- to gather slowly and laboriously, bit by bit.
- to gather (grain or the like) after the reapers or regular gatherers.
- to learn, discover, or find out, usually little by little or slowly.
- to collect or gather anything little by little or slowly.
- to gather what is left by reapers.
Origin of glean
SynonymsSee more synonyms for glean on Thesaurus.com
Examples from the Web for glean
By presenting the data in a unified fashion, it makes it easier to glean insights.The Best Quantified Self Site You Haven’t Heard Of
Jamie Todd Rubin
August 5, 2014
And you might be able to glean some advance knowledge of new product launches or marketing campaigns.McDonald’s Ditches Heinz To Keep Burger King Out of Its Business
October 28, 2013
But there are still many valuable insights that modern politicians can glean from his example.Lincoln the Primitive Communicator? What He Can Teach Modern Politicians
Douglas L. Wilson
December 15, 2012
“They wanted to glean good ideas and figured their opponent the CIA was doing it, so they had to do it too,” Grady said.The Novelist Who Spied: How Dennis Wheatley Helped Defeat the Nazis
August 8, 2012
I also reread writers I admire, and try to glean a phrase or thought that will get me going.Inside the NYT Book Review: ‘How I Write’ Interviews Sam Tanenhaus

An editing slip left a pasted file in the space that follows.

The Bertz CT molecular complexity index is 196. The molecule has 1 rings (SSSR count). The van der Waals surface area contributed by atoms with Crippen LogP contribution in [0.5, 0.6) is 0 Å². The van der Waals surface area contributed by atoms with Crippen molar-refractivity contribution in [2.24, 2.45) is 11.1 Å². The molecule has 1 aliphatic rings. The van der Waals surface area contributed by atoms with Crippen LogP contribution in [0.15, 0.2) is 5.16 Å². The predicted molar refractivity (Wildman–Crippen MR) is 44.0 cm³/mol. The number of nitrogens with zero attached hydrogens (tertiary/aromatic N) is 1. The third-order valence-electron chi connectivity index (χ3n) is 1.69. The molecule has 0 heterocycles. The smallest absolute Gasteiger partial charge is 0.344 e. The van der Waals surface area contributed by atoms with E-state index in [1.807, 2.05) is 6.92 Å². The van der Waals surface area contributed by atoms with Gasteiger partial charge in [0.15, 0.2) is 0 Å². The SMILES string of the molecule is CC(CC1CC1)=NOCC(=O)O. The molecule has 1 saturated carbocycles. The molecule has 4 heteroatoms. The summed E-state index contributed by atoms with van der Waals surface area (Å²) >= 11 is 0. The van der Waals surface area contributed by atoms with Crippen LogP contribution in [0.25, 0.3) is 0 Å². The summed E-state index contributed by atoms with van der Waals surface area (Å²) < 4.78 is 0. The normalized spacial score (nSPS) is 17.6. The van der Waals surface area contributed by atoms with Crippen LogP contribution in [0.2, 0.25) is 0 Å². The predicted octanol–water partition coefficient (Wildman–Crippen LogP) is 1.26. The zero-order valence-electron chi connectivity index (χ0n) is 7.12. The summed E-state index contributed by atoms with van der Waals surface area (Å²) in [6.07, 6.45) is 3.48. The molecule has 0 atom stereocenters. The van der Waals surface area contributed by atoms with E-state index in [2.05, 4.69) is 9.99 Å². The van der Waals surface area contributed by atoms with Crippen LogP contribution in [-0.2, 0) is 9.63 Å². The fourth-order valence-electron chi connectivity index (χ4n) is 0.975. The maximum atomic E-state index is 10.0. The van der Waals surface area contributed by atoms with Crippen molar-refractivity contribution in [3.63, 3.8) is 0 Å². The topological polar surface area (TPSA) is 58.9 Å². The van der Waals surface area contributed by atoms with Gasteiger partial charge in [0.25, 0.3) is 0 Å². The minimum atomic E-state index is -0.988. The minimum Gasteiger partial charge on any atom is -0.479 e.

August 8, 2012
First came the harvesters; and then those who were content to glean where the others had left.The Balladists
It is out of what I glean from individuals I make up my generalities.'Lord Kilgobbin
Now it remained—and O, the sweetness of it—to glean the harvest of our toil.The Trail of '98
Robert W. Service
Stuart strained his ears to the utmost, but isolated words were all that he could glean.Plotting in Pirate Seas
Formerly I used to glean some news about you from my sisters.
- to gather (something) slowly and carefully in small piecesto glean information from the newspapers
- to gather (the useful remnants of a crop) from the field after harvesting
Word Origin and History for glean
early 14c., from Old French glener (Modern French glaner) "to glean," from Late Latin glennare "make a collection," perhaps from Gaulish (cf. Old Irish do-glinn "he collects, gathers," Celt. glan "clean, pure"). Figurative sense was earlier in English than the literal one of "gather grain left by the reapers" (late 14c.). Related: Gleaned; gleaning.